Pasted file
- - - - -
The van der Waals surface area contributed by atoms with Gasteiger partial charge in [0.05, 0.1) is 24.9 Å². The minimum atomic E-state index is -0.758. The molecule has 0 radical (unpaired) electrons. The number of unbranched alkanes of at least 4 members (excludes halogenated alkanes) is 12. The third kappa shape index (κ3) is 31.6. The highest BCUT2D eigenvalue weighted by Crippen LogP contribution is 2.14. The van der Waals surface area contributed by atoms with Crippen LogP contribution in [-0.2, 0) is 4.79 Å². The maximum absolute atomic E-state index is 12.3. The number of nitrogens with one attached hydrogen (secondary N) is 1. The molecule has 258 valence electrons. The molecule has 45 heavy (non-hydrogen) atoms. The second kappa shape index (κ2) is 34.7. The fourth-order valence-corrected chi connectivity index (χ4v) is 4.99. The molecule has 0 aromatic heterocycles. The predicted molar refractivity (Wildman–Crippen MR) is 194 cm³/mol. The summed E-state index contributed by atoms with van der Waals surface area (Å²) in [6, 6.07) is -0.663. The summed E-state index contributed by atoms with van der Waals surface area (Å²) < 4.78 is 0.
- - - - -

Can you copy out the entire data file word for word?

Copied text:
The van der Waals surface area contributed by atoms with Gasteiger partial charge in [0.05, 0.1) is 24.9 Å². The minimum atomic E-state index is -0.758. The molecule has 0 radical (unpaired) electrons. The number of unbranched alkanes of at least 4 members (excludes halogenated alkanes) is 12. The third kappa shape index (κ3) is 31.6. The highest BCUT2D eigenvalue weighted by Crippen LogP contribution is 2.14. The van der Waals surface area contributed by atoms with Crippen LogP contribution in [-0.2, 0) is 4.79 Å². The maximum absolute atomic E-state index is 12.3. The number of nitrogens with one attached hydrogen (secondary N) is 1. The molecule has 258 valence electrons. The molecule has 45 heavy (non-hydrogen) atoms. The second kappa shape index (κ2) is 34.7. The fourth-order valence-corrected chi connectivity index (χ4v) is 4.99. The molecule has 0 aromatic heterocycles. The predicted molar refractivity (Wildman–Crippen MR) is 194 cm³/mol. The summed E-state index contributed by atoms with van der Waals surface area (Å²) in [6, 6.07) is -0.663. The summed E-state index contributed by atoms with van der Waals surface area (Å²) < 4.78 is 0.